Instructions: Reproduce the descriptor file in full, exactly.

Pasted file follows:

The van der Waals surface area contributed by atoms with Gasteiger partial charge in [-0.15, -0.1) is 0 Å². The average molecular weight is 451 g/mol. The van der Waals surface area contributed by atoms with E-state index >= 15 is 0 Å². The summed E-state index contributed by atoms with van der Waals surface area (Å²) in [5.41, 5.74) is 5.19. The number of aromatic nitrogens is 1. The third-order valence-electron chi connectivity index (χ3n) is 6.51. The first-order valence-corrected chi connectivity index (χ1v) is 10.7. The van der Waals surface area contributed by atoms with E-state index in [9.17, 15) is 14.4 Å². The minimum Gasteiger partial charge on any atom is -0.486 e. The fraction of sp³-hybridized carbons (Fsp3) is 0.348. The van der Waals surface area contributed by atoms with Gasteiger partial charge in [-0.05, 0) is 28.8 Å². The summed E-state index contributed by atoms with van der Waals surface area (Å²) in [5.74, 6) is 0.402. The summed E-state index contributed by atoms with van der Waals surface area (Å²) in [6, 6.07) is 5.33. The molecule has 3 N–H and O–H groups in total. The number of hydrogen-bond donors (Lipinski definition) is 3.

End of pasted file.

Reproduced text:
The van der Waals surface area contributed by atoms with Gasteiger partial charge in [-0.15, -0.1) is 0 Å². The average molecular weight is 451 g/mol. The van der Waals surface area contributed by atoms with E-state index >= 15 is 0 Å². The summed E-state index contributed by atoms with van der Waals surface area (Å²) in [5.41, 5.74) is 5.19. The number of aromatic nitrogens is 1. The third-order valence-electron chi connectivity index (χ3n) is 6.51. The first-order valence-corrected chi connectivity index (χ1v) is 10.7. The van der Waals surface area contributed by atoms with E-state index in [9.17, 15) is 14.4 Å². The minimum Gasteiger partial charge on any atom is -0.486 e. The fraction of sp³-hybridized carbons (Fsp3) is 0.348. The van der Waals surface area contributed by atoms with Gasteiger partial charge in [-0.05, 0) is 28.8 Å². The summed E-state index contributed by atoms with van der Waals surface area (Å²) in [5.74, 6) is 0.402. The summed E-state index contributed by atoms with van der Waals surface area (Å²) in [6, 6.07) is 5.33. The molecule has 3 N–H and O–H groups in total. The number of hydrogen-bond donors (Lipinski definition) is 3.